A Brief History
Containers and variations on containers as we know them today date back to the early 2000s and arguably even further. However, a company named Docker was able to thrust containers into the mainstream spotlight in 2014 by leveraging some critical partnerships with Red Hat and AWS. In fact, Docker has been so successful with containers that some people use the words synonymously.
The general knowledge of Docker and containers exploded in 2014 and seemed to be part of every technical discussion. Containers were quickly labeled as the future of application architecture and development and it seemed like every organization has the aspiration to run containers.
However, despite all of this excitement and discussion regarding containers, not many organizations had “figured them out” and even fewer had adopted them. The tools to work with and manage containers were in their infancy and enterprise level capabilities simply didn’t exist. This artificially restricted the potential adoption of containers.
Around 2017 is when the Docker project and the various tools for managing containers matured to the level that allowed more main stream adoption of containers. These two important milestones as well as general comfort with containers has caused container adoption to explode and accelerate even faster each year.
Containers are here to stay and understanding them will become critical to anyone involved in IT or Software Development.
Why Do I Care About Microservices
In a lot of ways, the adoption of microservices has increased the value of adopting containers. Traditionally, in application development, there would be a single application server and perhaps a DB to run all of the services required for the application. This lent itself very well to the idea of virtual machines.
Microservices, adopts a philosophy that an application should be made up of “loosely coupled” services that all run independently. These microservices can then be developed, updated and modified without having to update the entire application. This created the need for something different then a VM. Somewhere that a microservice could run, that had a very small footprint, was incredibly optimized, quickly and easily deployable and like a VM, obfuscated from the environment that was hosting it. The perfect fit is containers!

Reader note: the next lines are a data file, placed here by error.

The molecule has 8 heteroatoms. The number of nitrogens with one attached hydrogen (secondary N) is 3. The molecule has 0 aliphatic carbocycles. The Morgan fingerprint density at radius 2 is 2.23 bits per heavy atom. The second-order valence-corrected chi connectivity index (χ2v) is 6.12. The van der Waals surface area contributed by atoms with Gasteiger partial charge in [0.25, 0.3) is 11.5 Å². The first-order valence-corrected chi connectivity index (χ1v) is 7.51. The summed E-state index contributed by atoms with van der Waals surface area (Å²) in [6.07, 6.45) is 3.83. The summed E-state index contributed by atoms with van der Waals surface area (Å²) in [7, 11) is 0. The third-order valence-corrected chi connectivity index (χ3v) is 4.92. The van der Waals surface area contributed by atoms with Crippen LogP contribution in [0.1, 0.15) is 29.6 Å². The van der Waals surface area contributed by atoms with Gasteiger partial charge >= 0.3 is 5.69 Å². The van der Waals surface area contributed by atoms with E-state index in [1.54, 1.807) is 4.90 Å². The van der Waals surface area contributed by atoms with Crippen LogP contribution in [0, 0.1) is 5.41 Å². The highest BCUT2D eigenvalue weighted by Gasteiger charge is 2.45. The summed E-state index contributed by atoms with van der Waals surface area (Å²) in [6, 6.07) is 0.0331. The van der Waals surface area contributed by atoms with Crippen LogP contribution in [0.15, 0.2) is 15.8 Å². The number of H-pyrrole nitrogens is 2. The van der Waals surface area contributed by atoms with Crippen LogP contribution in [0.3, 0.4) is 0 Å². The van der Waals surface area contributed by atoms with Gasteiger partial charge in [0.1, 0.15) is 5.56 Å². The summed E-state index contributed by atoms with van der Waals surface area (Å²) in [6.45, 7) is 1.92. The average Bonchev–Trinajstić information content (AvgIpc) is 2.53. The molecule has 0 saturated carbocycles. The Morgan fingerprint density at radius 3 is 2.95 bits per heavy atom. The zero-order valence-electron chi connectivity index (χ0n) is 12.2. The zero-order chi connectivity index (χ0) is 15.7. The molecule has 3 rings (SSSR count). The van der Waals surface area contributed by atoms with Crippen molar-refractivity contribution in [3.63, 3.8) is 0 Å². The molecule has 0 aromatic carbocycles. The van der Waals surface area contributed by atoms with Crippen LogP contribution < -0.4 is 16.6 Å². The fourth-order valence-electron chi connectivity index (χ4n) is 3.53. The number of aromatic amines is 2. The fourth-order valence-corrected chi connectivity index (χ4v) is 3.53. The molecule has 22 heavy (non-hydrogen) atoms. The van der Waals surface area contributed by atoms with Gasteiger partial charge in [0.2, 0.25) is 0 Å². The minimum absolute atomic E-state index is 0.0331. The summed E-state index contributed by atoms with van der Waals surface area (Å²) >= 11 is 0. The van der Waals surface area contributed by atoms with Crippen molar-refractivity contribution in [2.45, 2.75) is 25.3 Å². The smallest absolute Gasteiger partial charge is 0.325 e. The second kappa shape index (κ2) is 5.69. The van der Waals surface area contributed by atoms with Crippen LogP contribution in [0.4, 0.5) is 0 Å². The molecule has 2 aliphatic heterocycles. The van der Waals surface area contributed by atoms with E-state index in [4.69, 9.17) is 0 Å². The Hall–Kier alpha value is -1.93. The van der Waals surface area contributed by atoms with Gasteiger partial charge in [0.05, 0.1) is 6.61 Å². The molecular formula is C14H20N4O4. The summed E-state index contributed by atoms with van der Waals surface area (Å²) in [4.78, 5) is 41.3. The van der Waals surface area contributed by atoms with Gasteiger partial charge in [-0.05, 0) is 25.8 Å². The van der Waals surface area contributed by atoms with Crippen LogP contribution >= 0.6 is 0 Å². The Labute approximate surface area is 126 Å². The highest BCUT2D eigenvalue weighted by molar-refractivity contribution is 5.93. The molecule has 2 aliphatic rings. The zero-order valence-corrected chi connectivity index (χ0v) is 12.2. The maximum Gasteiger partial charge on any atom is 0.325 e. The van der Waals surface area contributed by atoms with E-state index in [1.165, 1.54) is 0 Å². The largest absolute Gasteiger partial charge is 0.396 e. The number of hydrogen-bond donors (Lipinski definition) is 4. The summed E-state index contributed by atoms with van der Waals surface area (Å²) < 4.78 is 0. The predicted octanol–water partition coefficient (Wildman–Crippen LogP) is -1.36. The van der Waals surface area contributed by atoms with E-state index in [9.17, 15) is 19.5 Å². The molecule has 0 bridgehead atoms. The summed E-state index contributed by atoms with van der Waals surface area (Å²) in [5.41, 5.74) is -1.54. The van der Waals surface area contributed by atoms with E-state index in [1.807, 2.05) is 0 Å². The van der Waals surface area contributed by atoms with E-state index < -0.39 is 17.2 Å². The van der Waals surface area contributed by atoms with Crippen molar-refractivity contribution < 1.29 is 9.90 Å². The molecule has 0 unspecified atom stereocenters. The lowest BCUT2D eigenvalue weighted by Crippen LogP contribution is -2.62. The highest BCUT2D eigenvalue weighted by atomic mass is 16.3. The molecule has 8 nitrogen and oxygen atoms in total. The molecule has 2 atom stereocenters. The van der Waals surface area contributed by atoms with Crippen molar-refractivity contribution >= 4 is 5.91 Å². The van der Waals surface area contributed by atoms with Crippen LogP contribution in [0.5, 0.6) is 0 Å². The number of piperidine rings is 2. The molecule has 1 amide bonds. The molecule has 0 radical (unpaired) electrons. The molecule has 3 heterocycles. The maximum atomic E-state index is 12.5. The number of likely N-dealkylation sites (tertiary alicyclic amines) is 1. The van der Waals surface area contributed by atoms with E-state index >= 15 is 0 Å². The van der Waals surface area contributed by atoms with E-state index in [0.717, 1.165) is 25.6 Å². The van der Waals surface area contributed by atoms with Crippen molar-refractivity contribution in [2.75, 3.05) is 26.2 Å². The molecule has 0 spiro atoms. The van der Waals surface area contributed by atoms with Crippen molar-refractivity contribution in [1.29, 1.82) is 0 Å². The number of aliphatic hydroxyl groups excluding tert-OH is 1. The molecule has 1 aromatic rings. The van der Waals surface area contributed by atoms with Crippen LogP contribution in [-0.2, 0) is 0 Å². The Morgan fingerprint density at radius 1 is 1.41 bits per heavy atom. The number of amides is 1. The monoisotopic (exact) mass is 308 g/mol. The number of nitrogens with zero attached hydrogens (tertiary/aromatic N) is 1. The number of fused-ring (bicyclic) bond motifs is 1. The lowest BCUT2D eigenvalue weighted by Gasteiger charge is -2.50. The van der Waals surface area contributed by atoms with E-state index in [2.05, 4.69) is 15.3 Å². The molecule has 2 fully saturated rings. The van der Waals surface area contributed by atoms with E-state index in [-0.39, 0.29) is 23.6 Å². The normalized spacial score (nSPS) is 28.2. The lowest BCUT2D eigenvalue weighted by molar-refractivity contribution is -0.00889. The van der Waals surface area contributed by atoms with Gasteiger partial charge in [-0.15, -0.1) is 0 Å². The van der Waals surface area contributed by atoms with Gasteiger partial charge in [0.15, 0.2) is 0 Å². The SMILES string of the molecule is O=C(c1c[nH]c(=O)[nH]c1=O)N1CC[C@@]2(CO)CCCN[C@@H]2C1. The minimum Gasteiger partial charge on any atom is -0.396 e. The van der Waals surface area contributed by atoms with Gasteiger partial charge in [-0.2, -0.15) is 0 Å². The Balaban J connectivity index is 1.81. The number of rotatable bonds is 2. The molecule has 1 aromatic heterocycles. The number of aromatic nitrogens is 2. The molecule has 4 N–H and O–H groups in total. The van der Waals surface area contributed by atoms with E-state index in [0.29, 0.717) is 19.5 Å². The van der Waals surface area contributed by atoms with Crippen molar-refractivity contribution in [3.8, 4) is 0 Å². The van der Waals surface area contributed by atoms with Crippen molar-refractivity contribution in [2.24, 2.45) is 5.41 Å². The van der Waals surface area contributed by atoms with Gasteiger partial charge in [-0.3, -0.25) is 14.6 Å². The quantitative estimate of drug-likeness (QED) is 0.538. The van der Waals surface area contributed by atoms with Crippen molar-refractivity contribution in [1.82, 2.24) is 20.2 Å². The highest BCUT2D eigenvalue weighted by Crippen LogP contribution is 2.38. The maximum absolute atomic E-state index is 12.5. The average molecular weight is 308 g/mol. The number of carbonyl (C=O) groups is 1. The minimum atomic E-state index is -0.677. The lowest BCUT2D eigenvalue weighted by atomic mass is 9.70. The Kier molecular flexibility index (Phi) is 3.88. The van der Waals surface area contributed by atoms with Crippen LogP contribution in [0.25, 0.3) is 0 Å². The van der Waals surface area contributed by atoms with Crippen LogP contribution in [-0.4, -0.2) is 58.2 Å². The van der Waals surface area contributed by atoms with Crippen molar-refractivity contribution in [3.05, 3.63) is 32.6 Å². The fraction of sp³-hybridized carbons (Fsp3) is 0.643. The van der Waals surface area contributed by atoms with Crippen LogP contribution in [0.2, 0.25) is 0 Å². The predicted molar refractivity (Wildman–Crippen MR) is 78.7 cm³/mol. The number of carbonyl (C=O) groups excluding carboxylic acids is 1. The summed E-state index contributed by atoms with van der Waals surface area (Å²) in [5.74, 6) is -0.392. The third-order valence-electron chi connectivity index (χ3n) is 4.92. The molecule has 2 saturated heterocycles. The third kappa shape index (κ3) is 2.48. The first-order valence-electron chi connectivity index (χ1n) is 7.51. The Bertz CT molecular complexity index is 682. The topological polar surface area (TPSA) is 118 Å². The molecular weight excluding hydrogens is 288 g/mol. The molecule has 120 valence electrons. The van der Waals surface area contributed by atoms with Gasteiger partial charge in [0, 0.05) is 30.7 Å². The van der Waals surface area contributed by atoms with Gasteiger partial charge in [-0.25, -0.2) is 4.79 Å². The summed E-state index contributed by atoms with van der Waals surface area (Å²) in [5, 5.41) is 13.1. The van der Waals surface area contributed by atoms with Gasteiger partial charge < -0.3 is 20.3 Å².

So What Are Containers?
Here is a graphic courtesy of Docker to get us started:
From this graphic we can see that there is something called “Docker” that runs on a host OS. This host can be physical or virtual and the OS can be Windows or Linux. This “Docker” is more accurately called the Docker Engine and is responsible for running the actual containers.
The containers, represented by App A, App B etc, which run on the Docker Engine, are almost like a super-lightweight and portable virtual machine. Each container has a full copy of the operating system as well as all of the configuration and code to run that piece of the application or microservice.
Each container also has access to underlying host resources but they are abstracted away from the container. This allows containers to be very flexible and easily run on different hosts (like VMs)
Containers Benefit: A developer can use Docker on their laptop to develop and code the application with containers. Those containers can then be deployed within the production environment while keeping everything within the container identical to the development environment.
It’s very common for a single application to require multiple containers. It’s also very common for applications to leverage microservices with different containers for each microservice.
Containers are able to reduce their footprint because they only need the pieces of the OS and the packages of software installed to run that specific microservice. Whereas, in the monolithic era, a VM would need to have a larger OS footprint and many additional packages of software to run all of the required services from one place.
Containers Benefit: Security can be improved while using containers by running OS’ that are optimized specifically for that service.
When adopting containers, it’s also common (and encouraged!) to move away from the idea of having very important and persistent VMs. Instead, containers should have everything they need to run built and coded directly into them and therefore if they die, another container can simply replace it.
Containers Benefit: The ability to quickly create and destroy containers via code allows development teams to easily perform automated testing. Containers for their application are automatically deployed via code, the testing is performed and then all of the containers are destroyed.
Hopefully this provides a basic foundation for what containers are and why so many organizations are rushing to adopt them. Realistically, it all has to do with software development and typically comes from adopting microservices. Going forward, VMs will continue to play a critical role in IT environments even while containers adoption explodes.